It is precisely in the effect these decrees, coupled with the publication of the syllabus, will have on the faithful themselves,-not in any direct effect they may have on those outside of the Catholic body,—that we see the beginning of the Catholic revival, or renaissance, as say the French. We in no sense justify or excuse those who remain aliens from the church, or those who apostatize from her communion, and become her bitterest and most relentless enemies. Nothing can excuse their voluntary blindness, or mitigate their terrible guilt; but it would be a great mistake to suppose that Catholics have no responsibility. Had Catholics been all and always true, earnest, and devoted Catholics, and been less wedded to the world which they renounce in baptism, and more thoroughly animated by the spirit of Christ, and devoted to his vicar, whom they have but too often left to bear alone the brunt of the battle with the enemies of the church, there would be now few heathens and no heretics in the world to convert. Then, just in proportion as the Catholic body become united and act as “one man,” in the fine scriptural phrase, filled with the burning charity of the Gospel, and elevated to the height of the Catholic mission, the more effective it becomes in the conversion of men and nations to our dear Lord, and in subduing and scattering his enemies. We catholicize heretics and infidels by becoming thoroughly catholicized ourselves. Hence this Review has always maintained, that the only way to convert the American people is to labor with all charity, zeal, and energy, to make the Catholic population already in the country intelligent, earnest, self-denying, practical Catholics, adorning their faith by their union and good works. As Christ converts the world through the church, so is our country to be converted through the Catholic population it contains. The more this population becomes one compact body, the more truly Catholic it becomes, the greater will be its efficiency in converting the country, though few direct efforts for its conversion should be made. In this, we apprehend, we only express the conviction and the policy of our own enlightened and devoted hierarchy.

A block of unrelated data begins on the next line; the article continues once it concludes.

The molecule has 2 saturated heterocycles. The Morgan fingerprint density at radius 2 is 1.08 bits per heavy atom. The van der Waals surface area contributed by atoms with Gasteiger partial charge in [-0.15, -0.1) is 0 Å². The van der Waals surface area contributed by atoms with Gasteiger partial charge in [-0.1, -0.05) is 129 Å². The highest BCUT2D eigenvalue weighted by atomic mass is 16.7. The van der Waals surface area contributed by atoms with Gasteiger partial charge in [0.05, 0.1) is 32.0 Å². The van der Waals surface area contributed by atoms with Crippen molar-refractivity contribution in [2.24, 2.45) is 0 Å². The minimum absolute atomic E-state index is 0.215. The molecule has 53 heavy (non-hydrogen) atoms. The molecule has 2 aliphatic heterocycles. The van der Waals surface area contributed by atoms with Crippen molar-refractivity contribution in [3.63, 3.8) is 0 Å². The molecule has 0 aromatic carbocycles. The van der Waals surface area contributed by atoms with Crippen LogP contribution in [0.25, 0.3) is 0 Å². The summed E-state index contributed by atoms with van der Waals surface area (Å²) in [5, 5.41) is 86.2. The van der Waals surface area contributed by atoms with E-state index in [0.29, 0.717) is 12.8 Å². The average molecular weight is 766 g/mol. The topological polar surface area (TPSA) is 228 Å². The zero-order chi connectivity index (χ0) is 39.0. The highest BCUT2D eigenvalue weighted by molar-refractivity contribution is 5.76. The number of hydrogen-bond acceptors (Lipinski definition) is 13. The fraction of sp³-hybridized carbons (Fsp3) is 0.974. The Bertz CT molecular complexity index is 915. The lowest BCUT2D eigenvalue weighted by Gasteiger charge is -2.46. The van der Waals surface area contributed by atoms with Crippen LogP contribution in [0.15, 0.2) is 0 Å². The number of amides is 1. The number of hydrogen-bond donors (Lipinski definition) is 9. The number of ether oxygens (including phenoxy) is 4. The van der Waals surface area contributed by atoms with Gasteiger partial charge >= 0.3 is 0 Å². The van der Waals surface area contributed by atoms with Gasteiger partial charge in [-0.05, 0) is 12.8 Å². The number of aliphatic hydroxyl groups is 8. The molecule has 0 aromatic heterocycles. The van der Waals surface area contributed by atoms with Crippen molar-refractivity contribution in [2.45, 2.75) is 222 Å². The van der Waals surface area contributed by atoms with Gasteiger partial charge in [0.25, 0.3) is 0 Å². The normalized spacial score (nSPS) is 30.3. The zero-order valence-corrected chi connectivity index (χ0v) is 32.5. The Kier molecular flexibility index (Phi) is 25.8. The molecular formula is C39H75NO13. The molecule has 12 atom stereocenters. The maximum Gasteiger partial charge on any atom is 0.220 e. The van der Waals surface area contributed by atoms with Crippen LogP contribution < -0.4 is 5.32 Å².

The reader will perceive that we have made no attempt to review these masterly lectures, nor to give even an abstract of their contents. We could not condense them, and to review them would be on our part an impertinence; and, besides, all our readers, we presume, have already read and admired them, and profited by their rich thought, profound wisdom, and sound Catholic doctrine. All we have aimed at is to express our high appreciation of them and their author, and to throw out some thoughts of our own on the subject with which he has inseparably connected his name. It is not for us to judge, certainly not to speak disparagingly, of those prelates who in the council opposed the definition of the papal infallibility for what they regarded as prudential reasons; they were, as the judgment of the church has decided, on the wrong side, but we have no right to say they erred in faith, or in any respect to impugn their motives. They none of them, if we are rightly informed, opposed the definition on the ground that they do not or did not believe the doctrine. Overruled on the question of opportuneness or expediency, there could be no inconsistency and no humiliation in their accepting, ex animo, the definition when made. Their opposition, freely and fully expressed, proves that the council was a free council, deliberated, and decided freely, and thus disposes of the objection so unjustly raised against it by Döllinger and the wretched men who call themselves “ola Catholics."